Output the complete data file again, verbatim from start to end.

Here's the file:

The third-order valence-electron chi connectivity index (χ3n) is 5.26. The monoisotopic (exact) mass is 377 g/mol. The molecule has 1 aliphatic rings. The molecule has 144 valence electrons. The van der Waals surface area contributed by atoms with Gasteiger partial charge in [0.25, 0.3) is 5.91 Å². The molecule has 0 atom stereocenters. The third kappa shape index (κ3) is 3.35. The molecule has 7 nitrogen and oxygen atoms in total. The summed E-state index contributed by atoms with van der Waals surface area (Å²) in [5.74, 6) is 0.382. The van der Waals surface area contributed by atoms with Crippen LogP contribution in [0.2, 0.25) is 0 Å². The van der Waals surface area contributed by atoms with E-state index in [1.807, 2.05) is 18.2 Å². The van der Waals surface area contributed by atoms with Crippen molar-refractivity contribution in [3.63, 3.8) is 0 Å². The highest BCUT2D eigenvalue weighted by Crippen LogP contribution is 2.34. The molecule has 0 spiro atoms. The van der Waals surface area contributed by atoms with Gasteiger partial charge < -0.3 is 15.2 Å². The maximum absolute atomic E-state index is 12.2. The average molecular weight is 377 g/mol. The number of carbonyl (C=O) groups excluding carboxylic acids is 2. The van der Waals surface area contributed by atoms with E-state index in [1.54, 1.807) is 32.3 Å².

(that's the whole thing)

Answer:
The third-order valence-electron chi connectivity index (χ3n) is 5.26. The monoisotopic (exact) mass is 377 g/mol. The molecule has 1 aliphatic rings. The molecule has 144 valence electrons. The van der Waals surface area contributed by atoms with Gasteiger partial charge in [0.25, 0.3) is 5.91 Å². The molecule has 0 atom stereocenters. The third kappa shape index (κ3) is 3.35. The molecule has 7 nitrogen and oxygen atoms in total. The summed E-state index contributed by atoms with van der Waals surface area (Å²) in [5.74, 6) is 0.382. The van der Waals surface area contributed by atoms with Crippen LogP contribution in [0.2, 0.25) is 0 Å². The van der Waals surface area contributed by atoms with E-state index in [1.807, 2.05) is 18.2 Å². The van der Waals surface area contributed by atoms with Crippen molar-refractivity contribution in [3.63, 3.8) is 0 Å². The highest BCUT2D eigenvalue weighted by Crippen LogP contribution is 2.34. The molecule has 0 spiro atoms. The van der Waals surface area contributed by atoms with Gasteiger partial charge < -0.3 is 15.2 Å². The maximum absolute atomic E-state index is 12.2. The average molecular weight is 377 g/mol. The number of carbonyl (C=O) groups excluding carboxylic acids is 2. The van der Waals surface area contributed by atoms with E-state index in [1.54, 1.807) is 32.3 Å².